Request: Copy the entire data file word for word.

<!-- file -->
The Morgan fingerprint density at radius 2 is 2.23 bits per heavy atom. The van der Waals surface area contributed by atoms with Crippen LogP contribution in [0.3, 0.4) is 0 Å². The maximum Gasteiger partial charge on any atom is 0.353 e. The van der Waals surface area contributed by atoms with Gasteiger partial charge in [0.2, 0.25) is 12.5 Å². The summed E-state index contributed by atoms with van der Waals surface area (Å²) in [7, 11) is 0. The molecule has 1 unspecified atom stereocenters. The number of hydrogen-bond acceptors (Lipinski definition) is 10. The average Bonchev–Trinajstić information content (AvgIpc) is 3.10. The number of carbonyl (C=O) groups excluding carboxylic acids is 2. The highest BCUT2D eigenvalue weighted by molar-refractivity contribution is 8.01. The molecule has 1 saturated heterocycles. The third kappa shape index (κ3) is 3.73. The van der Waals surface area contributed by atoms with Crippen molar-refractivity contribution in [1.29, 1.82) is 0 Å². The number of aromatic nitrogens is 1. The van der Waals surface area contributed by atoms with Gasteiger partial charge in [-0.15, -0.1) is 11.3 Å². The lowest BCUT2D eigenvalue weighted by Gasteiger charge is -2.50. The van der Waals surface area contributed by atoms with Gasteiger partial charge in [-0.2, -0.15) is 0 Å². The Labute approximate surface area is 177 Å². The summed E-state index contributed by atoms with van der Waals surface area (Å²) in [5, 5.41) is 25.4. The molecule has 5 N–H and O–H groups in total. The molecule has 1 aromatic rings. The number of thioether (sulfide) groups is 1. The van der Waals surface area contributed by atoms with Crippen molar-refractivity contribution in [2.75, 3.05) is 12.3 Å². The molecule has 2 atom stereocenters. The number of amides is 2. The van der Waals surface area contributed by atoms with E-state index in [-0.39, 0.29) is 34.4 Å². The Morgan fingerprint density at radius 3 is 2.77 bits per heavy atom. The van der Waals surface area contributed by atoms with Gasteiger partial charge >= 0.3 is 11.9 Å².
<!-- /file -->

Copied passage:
The Morgan fingerprint density at radius 2 is 2.23 bits per heavy atom. The van der Waals surface area contributed by atoms with Crippen LogP contribution in [0.3, 0.4) is 0 Å². The maximum Gasteiger partial charge on any atom is 0.353 e. The van der Waals surface area contributed by atoms with Gasteiger partial charge in [0.2, 0.25) is 12.5 Å². The summed E-state index contributed by atoms with van der Waals surface area (Å²) in [7, 11) is 0. The molecule has 1 unspecified atom stereocenters. The number of hydrogen-bond acceptors (Lipinski definition) is 10. The average Bonchev–Trinajstić information content (AvgIpc) is 3.10. The number of carbonyl (C=O) groups excluding carboxylic acids is 2. The highest BCUT2D eigenvalue weighted by molar-refractivity contribution is 8.01. The molecule has 1 saturated heterocycles. The third kappa shape index (κ3) is 3.73. The van der Waals surface area contributed by atoms with Crippen molar-refractivity contribution in [1.29, 1.82) is 0 Å². The number of aromatic nitrogens is 1. The van der Waals surface area contributed by atoms with Gasteiger partial charge in [-0.15, -0.1) is 11.3 Å². The lowest BCUT2D eigenvalue weighted by Gasteiger charge is -2.50. The van der Waals surface area contributed by atoms with Gasteiger partial charge in [-0.2, -0.15) is 0 Å². The Labute approximate surface area is 177 Å². The summed E-state index contributed by atoms with van der Waals surface area (Å²) in [5, 5.41) is 25.4. The molecule has 5 N–H and O–H groups in total. The molecule has 1 aromatic rings. The number of thioether (sulfide) groups is 1. The van der Waals surface area contributed by atoms with Crippen molar-refractivity contribution in [2.75, 3.05) is 12.3 Å². The molecule has 2 atom stereocenters. The number of amides is 2. The van der Waals surface area contributed by atoms with E-state index in [-0.39, 0.29) is 34.4 Å². The Morgan fingerprint density at radius 3 is 2.77 bits per heavy atom. The van der Waals surface area contributed by atoms with Gasteiger partial charge >= 0.3 is 11.9 Å².